Juice provides hydration and carbohydrates for energy, Zarabi says. “But keep in mind that if you’re trying to regulate your blood glucose, have diabetes, or trying to lose weight, you’re probably better off with water for hydration,” she says. Think about how many oranges you need to squeeze to get a full cup of juice. It may be best to stick with water and add a spritz of fresh fruit juice for flavor.

Con: Juice can be sneakily calorie-dense

Juice contains fructose, and while this is a natural source of sugar and carbs, drinking too much of it may lead you to consume too many calories. For example, juicing 5 fruits can add up to 500 calories and more than 100 grams of sugar, says Zarabi. Women should consume only about 1,500 to 2,000 calories per day, while men can consume up to 2,500. But these numbers can vary based on your height, age, and activity level, she says.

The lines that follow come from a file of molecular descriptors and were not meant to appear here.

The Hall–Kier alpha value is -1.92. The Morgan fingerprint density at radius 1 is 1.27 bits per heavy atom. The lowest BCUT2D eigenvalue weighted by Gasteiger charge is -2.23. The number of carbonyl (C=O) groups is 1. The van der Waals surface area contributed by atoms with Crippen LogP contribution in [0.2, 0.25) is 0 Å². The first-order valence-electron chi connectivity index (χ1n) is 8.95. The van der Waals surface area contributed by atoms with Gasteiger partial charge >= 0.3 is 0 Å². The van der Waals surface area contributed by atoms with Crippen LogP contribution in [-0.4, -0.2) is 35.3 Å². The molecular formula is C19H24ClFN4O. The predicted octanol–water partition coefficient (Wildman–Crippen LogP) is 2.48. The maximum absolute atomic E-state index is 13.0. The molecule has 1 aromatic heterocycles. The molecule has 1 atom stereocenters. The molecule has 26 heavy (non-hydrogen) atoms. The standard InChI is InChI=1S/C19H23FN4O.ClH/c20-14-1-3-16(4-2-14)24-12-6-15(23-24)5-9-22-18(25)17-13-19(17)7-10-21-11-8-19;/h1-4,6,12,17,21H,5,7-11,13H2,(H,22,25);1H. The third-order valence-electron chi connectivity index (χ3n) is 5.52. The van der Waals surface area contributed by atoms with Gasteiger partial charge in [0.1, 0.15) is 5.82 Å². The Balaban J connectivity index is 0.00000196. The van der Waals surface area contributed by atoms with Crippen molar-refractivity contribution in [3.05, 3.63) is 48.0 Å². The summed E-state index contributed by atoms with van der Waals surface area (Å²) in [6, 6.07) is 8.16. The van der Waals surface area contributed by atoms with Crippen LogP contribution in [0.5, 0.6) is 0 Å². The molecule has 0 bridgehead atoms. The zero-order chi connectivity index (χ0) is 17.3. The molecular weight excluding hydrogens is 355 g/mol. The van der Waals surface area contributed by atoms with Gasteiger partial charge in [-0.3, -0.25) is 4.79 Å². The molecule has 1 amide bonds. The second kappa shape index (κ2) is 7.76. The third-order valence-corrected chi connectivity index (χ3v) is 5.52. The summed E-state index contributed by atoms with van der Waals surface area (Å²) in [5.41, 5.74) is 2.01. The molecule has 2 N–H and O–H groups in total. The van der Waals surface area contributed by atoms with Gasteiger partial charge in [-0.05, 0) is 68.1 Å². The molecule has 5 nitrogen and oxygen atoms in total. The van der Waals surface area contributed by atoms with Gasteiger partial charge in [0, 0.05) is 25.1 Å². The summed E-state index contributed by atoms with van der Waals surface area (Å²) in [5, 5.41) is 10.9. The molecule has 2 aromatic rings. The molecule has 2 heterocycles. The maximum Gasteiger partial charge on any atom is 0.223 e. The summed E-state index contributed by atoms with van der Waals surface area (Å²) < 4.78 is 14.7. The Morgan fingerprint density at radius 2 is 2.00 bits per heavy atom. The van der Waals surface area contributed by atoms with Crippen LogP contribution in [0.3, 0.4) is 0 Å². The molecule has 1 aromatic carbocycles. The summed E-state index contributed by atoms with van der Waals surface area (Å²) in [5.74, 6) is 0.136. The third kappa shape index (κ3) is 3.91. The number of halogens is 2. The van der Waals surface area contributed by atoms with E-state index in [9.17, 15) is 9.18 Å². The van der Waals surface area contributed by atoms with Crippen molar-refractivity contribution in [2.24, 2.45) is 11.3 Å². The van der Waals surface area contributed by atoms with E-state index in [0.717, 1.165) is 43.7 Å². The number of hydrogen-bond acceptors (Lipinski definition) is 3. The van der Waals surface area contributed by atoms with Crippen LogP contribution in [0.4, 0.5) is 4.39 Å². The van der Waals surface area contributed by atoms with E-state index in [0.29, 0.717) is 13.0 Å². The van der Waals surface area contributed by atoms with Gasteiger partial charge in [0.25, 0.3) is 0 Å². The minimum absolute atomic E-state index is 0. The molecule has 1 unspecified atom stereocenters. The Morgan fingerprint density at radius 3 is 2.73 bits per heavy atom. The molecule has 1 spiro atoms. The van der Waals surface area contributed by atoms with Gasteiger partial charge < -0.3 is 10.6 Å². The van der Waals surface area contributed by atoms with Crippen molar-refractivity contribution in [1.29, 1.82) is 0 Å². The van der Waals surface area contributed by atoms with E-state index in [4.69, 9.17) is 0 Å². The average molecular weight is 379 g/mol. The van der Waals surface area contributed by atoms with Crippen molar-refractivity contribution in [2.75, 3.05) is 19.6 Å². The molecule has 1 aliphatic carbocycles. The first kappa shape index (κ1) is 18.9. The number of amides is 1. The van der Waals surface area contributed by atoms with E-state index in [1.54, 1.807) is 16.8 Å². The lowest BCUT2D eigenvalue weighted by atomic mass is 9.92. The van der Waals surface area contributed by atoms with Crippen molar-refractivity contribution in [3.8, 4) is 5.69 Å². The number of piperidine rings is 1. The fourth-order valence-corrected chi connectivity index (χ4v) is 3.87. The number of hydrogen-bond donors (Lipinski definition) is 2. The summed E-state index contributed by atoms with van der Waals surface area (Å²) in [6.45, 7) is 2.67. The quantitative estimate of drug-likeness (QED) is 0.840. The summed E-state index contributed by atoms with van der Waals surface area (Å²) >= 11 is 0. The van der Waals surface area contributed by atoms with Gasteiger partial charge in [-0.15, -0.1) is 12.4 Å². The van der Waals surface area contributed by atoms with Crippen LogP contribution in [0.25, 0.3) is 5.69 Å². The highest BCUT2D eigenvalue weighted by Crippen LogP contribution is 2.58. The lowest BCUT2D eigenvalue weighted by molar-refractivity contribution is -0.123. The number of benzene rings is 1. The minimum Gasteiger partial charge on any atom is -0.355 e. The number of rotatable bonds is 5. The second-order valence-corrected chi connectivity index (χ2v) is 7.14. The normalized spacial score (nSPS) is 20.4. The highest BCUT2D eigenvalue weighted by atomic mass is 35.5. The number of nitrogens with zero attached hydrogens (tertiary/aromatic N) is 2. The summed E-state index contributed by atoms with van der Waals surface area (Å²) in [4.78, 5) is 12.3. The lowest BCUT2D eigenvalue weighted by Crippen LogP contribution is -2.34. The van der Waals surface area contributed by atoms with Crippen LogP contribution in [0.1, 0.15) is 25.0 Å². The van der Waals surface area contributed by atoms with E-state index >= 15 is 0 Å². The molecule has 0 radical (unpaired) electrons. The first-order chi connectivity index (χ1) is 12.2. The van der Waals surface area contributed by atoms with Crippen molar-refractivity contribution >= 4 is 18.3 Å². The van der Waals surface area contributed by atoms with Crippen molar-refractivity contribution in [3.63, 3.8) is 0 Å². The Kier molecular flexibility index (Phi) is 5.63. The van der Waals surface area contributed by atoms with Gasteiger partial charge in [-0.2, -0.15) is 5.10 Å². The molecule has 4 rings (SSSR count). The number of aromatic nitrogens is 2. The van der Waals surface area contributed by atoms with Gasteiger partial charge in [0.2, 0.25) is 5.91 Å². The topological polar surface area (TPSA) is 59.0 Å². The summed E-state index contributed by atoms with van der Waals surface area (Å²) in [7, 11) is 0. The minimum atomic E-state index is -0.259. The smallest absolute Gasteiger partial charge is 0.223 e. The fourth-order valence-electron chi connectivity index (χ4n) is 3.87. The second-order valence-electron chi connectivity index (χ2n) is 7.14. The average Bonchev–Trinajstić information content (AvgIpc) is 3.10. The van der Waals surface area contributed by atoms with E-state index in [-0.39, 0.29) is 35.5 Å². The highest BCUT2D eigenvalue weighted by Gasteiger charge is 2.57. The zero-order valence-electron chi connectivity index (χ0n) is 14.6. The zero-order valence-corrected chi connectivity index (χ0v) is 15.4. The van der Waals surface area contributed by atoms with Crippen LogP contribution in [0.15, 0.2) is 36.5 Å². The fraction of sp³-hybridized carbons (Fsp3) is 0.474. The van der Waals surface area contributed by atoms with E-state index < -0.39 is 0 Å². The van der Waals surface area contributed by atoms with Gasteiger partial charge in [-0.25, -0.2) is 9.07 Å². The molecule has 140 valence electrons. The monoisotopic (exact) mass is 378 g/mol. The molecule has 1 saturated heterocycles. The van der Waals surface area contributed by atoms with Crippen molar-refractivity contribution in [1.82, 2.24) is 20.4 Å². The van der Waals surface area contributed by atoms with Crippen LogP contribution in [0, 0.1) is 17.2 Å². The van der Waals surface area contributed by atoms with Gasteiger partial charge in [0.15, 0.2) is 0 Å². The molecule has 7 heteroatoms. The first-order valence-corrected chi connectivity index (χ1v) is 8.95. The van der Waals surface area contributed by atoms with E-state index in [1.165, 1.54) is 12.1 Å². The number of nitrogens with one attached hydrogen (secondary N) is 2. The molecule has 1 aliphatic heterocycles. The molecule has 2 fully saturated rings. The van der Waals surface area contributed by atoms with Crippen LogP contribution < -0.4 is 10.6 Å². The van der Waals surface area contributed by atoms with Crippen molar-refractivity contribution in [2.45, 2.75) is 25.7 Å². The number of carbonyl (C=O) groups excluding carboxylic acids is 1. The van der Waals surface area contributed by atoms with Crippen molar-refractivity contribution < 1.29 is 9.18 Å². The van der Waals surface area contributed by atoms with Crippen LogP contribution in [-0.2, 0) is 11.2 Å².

“For those looking to lose weight or who have fatty liver disease, you may want to think twice about drinking your calories,” Zarabi says. All the fiber from the fruit has been removed during the juicing process. Yet it’s the fiber that can keep you full. Without it, you can drink all the juice you want and never really feel satiated, Zarabi explains.

Popping a fiber supplement might seem like an easy fix, but it isn’t. “A fiber supplement is not a replacement for natural sources of fiber that derive from the indigestible parts of the plant,” Zarabi says. “The thick skins of fruits and vegetables are crucial to sweep out the debris and toxins in our body.”

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Juice fasting: Is it good or bad?